5G Buildout is Critical to Every Countries Future

Regarding the China trade issue, there are aspects of intellectual property. There are aspects of trade deficits. There are aspects of the view that this 5G buildout is critical to every countries future and there is this competitive race going on around the world. I this it is a bit of all of that.

My hope is we can get to a place where we can all move forward in a way that lifts the global economy again and actually allows us to begin to take advantage of some of the technology. What it can do, not only for business but candidly we are at a point in time where technology can help solve some of the biggest problems in the world. That’s what we need to be focused on.  

Educating Governments on How to Regulate Technology

Our business in China is a relatively small percentage of our business still. The impact (from tariffs) has been quite minimal. What we do is just be a part of the discussion. We try to bring some logic as to what needs to be done.

We are trying to help educate governments around the world as to how should they think about regulating this technology. How should they think about data privacy? What can we do to help alleviate some of the concerns and help them achieve what they are trying to achieve while not destroying the global benefit of connectivity?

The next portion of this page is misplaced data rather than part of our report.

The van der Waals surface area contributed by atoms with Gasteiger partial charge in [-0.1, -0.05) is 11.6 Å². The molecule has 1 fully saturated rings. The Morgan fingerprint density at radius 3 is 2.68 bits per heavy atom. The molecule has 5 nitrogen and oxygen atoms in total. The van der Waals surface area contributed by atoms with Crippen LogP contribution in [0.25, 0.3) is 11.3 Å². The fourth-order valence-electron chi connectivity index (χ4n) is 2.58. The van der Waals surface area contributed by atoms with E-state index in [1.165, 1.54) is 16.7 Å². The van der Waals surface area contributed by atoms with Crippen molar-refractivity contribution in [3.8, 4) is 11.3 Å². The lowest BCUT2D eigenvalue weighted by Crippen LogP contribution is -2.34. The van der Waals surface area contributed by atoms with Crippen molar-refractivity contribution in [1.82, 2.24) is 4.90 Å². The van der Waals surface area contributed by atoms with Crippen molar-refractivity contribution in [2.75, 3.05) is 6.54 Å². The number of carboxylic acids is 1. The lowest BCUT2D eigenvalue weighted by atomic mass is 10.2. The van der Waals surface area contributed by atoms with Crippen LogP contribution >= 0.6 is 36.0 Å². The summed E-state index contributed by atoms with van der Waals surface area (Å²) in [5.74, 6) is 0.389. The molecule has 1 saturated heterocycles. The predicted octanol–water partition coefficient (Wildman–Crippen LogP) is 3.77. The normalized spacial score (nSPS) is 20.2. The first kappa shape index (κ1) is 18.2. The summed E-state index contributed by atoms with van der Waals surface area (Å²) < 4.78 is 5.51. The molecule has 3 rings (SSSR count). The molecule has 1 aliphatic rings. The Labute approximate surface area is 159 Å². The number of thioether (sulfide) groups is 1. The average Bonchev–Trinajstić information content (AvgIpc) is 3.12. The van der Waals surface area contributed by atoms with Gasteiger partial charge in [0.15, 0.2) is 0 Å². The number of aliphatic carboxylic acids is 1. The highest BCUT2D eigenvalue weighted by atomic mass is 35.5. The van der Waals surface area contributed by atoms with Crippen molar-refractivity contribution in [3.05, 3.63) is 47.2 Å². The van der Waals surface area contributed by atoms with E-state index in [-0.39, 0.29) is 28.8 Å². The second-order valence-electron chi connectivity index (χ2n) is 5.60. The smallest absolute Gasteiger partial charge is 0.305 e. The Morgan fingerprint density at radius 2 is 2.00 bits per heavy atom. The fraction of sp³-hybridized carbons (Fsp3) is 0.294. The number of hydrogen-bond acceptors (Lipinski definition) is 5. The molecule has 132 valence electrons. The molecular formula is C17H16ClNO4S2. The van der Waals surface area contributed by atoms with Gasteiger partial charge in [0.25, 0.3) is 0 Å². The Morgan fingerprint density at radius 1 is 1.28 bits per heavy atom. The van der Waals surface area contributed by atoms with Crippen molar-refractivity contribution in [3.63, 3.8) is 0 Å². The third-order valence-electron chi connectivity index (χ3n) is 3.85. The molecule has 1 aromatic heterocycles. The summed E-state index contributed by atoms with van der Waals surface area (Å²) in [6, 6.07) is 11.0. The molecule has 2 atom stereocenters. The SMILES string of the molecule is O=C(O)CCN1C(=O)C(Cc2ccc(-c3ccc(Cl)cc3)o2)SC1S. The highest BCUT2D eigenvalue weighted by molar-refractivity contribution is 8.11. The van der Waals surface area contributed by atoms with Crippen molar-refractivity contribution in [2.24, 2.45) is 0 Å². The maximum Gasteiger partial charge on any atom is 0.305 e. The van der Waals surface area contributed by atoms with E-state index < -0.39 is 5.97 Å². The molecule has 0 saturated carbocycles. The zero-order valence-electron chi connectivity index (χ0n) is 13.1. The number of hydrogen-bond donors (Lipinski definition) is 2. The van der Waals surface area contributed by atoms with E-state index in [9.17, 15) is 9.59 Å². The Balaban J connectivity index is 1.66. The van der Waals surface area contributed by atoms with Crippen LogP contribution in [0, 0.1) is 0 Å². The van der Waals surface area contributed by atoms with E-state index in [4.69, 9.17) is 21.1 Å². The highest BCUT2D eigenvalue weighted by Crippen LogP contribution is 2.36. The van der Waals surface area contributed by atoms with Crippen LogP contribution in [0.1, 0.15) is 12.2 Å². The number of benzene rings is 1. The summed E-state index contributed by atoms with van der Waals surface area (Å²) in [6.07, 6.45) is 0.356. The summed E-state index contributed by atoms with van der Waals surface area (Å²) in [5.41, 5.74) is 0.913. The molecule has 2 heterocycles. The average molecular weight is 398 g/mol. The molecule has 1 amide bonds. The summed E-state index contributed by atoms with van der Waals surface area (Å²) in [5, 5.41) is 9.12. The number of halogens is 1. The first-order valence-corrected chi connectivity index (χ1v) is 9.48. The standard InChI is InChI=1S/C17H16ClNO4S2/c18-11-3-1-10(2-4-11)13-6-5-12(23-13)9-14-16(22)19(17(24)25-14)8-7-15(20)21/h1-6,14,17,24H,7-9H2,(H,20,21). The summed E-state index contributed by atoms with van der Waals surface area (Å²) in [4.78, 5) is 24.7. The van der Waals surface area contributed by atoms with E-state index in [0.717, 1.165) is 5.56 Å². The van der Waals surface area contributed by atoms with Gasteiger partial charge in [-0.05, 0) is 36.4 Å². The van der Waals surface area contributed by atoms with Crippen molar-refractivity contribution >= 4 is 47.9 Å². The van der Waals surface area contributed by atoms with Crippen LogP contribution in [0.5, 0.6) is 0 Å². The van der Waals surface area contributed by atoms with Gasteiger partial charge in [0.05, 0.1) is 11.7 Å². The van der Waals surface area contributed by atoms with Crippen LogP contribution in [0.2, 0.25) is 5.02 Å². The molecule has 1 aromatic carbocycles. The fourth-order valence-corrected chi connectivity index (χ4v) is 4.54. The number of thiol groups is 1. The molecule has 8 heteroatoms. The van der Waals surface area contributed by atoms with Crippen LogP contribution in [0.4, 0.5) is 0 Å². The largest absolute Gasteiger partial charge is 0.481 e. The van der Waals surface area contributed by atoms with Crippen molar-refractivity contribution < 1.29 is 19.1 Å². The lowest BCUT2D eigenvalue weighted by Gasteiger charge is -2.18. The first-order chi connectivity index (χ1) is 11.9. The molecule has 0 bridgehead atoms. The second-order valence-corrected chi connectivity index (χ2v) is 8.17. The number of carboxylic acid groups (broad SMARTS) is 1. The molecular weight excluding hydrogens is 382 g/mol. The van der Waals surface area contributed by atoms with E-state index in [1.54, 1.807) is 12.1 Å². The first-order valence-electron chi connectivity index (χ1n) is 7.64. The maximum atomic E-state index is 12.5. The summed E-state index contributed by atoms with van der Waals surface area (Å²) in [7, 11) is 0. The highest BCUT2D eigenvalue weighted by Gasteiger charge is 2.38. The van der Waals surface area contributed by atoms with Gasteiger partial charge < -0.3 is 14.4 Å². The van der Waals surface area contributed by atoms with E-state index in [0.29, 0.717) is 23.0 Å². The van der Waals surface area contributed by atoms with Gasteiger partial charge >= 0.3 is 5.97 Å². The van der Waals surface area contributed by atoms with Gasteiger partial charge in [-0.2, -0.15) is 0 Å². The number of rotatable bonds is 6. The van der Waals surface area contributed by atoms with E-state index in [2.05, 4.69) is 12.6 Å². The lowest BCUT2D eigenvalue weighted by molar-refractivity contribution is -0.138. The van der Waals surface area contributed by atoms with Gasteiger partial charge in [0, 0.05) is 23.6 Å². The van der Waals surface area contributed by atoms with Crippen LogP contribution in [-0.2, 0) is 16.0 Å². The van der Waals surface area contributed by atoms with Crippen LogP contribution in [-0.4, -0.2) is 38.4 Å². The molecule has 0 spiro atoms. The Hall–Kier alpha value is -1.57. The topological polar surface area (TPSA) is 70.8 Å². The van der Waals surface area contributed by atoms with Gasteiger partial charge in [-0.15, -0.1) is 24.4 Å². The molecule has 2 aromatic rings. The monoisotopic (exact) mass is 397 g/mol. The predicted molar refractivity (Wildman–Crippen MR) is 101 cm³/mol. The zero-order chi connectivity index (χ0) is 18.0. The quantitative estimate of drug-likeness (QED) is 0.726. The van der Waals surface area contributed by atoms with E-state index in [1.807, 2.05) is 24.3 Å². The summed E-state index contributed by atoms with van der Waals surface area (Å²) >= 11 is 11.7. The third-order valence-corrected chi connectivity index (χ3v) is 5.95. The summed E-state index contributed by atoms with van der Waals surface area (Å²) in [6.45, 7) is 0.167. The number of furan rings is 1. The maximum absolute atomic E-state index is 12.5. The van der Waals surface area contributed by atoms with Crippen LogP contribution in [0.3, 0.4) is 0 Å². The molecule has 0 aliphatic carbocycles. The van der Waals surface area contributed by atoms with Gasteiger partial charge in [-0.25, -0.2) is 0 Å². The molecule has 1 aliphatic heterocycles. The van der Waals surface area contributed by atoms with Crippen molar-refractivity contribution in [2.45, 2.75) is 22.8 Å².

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Amazon Web services Acquires Cybersecurity Startup Sqrrl

Cybersecurity will always remain a big issue that computing companies such as Amazon Web Services will have to address every time they court potential clients. After all, these clients will want assurance that their sensitive data will remain secure when stored off premises.

With the discovery of the decades-old system flaws like Spectre and Meltdown, assuring clients on the safety of their data is even more challenging for players in the cloud computing business. However, it appears that AWS has this issue already covered. The tech giant recently acquired Sqrrl, a cybersecurity firm with ties to the master of cybersecurity itself —the NSA.

Rumors of the deal started circulating a few months ago that Amazon was reportedly eyeing to the startup, which specializes in advanced computer threat prevention and detection. However, the acquisition has now been confirmed by Sqrrl CEO Mark Terenzoni in a post made on the company’s website.

“We’ve reached another milestone in our journey!,” Terenzoni announced in the post. “We’re thrilled to share that Sqrrl has been acquired by Amazon. We will be joining the Amazon Web Services family, and we’re looking forward to working together on customer offerings for the future.”

At the moment, details of the deal are not yet available to the public. However, previous reports place the deal’s price tag to be around $ 40 million.

Of course, such a figure is not that much of a big deal to AWS who is still the leader in cloud computing. In the third quarter of 2017 alone, AWS posted a staggering $ 1.17 billion income from the $ 4.58 billion it generated in revenues.

Interestingly, the Sqrrl deal comes shortly after AWS announced plans to pick up more business from the U.S. intelligence agencies. In fact, the company revealed that it will be forming a “secret” region of data centers specifically to handle the cloud computing needs of these agencies.

Sqrrl already has ties with the NSA that date back to 2011. In 2012, it handled NSA’s open-source database software called Accumulo.

[Featured image via Amazon Web Services]